The S&P 500 index surged 7% yesterday and the first calls of a V-bottom recovery surfaced in financial media and blogosphere. However, a repeat of the 2008 pattern is a possibility. Relevant charts are included.
As the chart below shows, the S&P 500 surged 7-standard deviations and 10-MAD (mean absolute deviations) yesterday. The standard deviation and MAD are calculated based on the available sample since 1940.
Note that there is widespread misconception about the use of these quantities in financial blogosphere and social media. In a nutshell, these are descriptive statistics of the sample. The population statistics are not known but this does not prevent us from using these sample statistics to rank daily returns in a historical sense as long as we are not using them to make inferences about probabilities.
The interesting observation is that since the market downtrend started, there have been equal numbers of positive and negative events above and below 7-standard deviations and 10-MAD. Despite that, the S&P 500 index is down 21.3% from the all-time high. This is because extreme positive events occur along downtrends with much higher frequency than in uptrends, also known as “bear market rallies.”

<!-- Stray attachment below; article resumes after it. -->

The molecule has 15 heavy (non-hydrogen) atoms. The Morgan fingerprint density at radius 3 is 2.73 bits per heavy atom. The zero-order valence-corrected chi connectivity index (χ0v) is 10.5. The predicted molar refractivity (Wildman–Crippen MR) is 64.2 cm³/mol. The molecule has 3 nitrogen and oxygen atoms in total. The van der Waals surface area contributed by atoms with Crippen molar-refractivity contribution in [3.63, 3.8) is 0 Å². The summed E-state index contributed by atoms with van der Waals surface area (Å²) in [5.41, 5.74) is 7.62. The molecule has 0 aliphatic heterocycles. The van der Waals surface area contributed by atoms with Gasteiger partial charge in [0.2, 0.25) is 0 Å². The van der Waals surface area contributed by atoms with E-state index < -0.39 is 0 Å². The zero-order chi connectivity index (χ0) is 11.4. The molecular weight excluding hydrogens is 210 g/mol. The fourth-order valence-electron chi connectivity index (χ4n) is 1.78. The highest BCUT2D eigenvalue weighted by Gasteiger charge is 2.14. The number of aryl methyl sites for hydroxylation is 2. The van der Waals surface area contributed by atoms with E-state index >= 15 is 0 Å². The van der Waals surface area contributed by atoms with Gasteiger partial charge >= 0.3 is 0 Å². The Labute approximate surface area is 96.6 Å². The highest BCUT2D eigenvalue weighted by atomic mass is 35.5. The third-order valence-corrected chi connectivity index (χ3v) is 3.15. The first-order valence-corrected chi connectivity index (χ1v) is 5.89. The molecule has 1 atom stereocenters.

After the rally yesterday, the first calls about a V-bottom surfaced in financial media and blogosphere. However, the 2008 scenario is a possibility. What happened in 2008 is shown in the chart below.
From late September to mid November 2008 there were also three positive events above 7-standard deviations and 10-MAD to match three negative events below those levels. Then the market fell more than 30% to the bottom of March 6, 2009.
In my opinion it is quite premature and even immature to call a V-bottom here although that would be desirable. Forecasts under conditions of high uncertainty are basically a coin toss (this can be proven mathematically.) Therefore, most of those who make those forecasts use a 100% biased coin that probably reflects wishful thinking.
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